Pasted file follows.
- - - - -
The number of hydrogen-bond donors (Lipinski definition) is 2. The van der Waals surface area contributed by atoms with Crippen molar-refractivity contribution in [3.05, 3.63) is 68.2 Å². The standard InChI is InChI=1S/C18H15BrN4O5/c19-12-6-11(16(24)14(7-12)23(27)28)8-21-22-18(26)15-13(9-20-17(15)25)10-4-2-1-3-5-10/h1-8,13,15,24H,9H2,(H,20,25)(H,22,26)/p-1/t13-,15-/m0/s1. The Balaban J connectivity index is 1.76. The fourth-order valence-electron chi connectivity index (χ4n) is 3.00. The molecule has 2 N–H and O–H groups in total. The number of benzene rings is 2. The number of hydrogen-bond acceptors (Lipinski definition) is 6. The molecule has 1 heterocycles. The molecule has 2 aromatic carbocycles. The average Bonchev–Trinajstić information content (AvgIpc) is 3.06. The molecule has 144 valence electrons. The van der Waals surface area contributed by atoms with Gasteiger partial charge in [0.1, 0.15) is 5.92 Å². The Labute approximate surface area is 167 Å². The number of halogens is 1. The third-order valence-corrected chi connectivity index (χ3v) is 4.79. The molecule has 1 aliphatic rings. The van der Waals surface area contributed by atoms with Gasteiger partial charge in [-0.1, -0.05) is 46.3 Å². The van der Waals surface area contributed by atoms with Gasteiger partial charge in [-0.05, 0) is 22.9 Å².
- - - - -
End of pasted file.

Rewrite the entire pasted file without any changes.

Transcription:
The number of hydrogen-bond donors (Lipinski definition) is 2. The van der Waals surface area contributed by atoms with Crippen molar-refractivity contribution in [3.05, 3.63) is 68.2 Å². The standard InChI is InChI=1S/C18H15BrN4O5/c19-12-6-11(16(24)14(7-12)23(27)28)8-21-22-18(26)15-13(9-20-17(15)25)10-4-2-1-3-5-10/h1-8,13,15,24H,9H2,(H,20,25)(H,22,26)/p-1/t13-,15-/m0/s1. The Balaban J connectivity index is 1.76. The fourth-order valence-electron chi connectivity index (χ4n) is 3.00. The molecule has 2 N–H and O–H groups in total. The number of benzene rings is 2. The number of hydrogen-bond acceptors (Lipinski definition) is 6. The molecule has 1 heterocycles. The molecule has 2 aromatic carbocycles. The average Bonchev–Trinajstić information content (AvgIpc) is 3.06. The molecule has 144 valence electrons. The van der Waals surface area contributed by atoms with Gasteiger partial charge in [0.1, 0.15) is 5.92 Å². The Labute approximate surface area is 167 Å². The number of halogens is 1. The third-order valence-corrected chi connectivity index (χ3v) is 4.79. The molecule has 1 aliphatic rings. The van der Waals surface area contributed by atoms with Gasteiger partial charge in [-0.1, -0.05) is 46.3 Å². The van der Waals surface area contributed by atoms with Gasteiger partial charge in [-0.05, 0) is 22.9 Å².